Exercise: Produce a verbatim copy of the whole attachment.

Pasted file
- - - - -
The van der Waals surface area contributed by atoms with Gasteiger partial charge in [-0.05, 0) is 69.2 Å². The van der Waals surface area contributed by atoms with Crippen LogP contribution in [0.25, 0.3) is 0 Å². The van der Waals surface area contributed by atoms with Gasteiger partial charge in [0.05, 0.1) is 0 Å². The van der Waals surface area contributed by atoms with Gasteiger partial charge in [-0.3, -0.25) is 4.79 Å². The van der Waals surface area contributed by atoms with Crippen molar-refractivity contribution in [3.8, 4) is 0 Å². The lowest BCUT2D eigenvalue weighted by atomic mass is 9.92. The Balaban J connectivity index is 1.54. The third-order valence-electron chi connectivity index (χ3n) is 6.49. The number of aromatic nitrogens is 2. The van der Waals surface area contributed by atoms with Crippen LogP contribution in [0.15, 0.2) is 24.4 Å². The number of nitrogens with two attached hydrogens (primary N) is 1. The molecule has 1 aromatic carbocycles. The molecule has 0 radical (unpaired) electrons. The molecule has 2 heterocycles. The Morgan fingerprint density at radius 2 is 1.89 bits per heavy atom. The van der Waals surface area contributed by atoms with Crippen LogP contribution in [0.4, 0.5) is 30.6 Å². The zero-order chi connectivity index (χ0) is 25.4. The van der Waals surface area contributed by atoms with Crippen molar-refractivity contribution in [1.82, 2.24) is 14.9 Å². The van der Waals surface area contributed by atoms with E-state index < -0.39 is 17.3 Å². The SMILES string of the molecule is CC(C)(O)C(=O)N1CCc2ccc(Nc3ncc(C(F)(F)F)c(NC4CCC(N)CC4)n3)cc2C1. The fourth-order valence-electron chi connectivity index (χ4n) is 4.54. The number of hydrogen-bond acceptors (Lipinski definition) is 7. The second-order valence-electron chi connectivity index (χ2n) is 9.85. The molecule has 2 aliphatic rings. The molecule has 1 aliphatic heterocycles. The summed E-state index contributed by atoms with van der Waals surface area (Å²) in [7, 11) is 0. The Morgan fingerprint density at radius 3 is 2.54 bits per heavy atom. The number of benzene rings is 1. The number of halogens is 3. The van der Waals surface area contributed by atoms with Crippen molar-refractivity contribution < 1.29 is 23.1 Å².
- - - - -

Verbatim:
The van der Waals surface area contributed by atoms with Gasteiger partial charge in [-0.05, 0) is 69.2 Å². The van der Waals surface area contributed by atoms with Crippen LogP contribution in [0.25, 0.3) is 0 Å². The van der Waals surface area contributed by atoms with Gasteiger partial charge in [0.05, 0.1) is 0 Å². The van der Waals surface area contributed by atoms with Gasteiger partial charge in [-0.3, -0.25) is 4.79 Å². The van der Waals surface area contributed by atoms with Crippen molar-refractivity contribution in [3.8, 4) is 0 Å². The lowest BCUT2D eigenvalue weighted by atomic mass is 9.92. The Balaban J connectivity index is 1.54. The third-order valence-electron chi connectivity index (χ3n) is 6.49. The number of aromatic nitrogens is 2. The van der Waals surface area contributed by atoms with Crippen LogP contribution in [0.15, 0.2) is 24.4 Å². The number of nitrogens with two attached hydrogens (primary N) is 1. The molecule has 1 aromatic carbocycles. The molecule has 0 radical (unpaired) electrons. The molecule has 2 heterocycles. The Morgan fingerprint density at radius 2 is 1.89 bits per heavy atom. The van der Waals surface area contributed by atoms with Crippen LogP contribution in [0.4, 0.5) is 30.6 Å². The zero-order chi connectivity index (χ0) is 25.4. The van der Waals surface area contributed by atoms with Crippen molar-refractivity contribution in [1.82, 2.24) is 14.9 Å². The van der Waals surface area contributed by atoms with E-state index < -0.39 is 17.3 Å². The SMILES string of the molecule is CC(C)(O)C(=O)N1CCc2ccc(Nc3ncc(C(F)(F)F)c(NC4CCC(N)CC4)n3)cc2C1. The fourth-order valence-electron chi connectivity index (χ4n) is 4.54. The number of hydrogen-bond acceptors (Lipinski definition) is 7. The second-order valence-electron chi connectivity index (χ2n) is 9.85. The molecule has 2 aliphatic rings. The molecule has 1 aliphatic heterocycles. The summed E-state index contributed by atoms with van der Waals surface area (Å²) in [7, 11) is 0. The Morgan fingerprint density at radius 3 is 2.54 bits per heavy atom. The number of benzene rings is 1. The number of halogens is 3. The van der Waals surface area contributed by atoms with Crippen molar-refractivity contribution < 1.29 is 23.1 Å².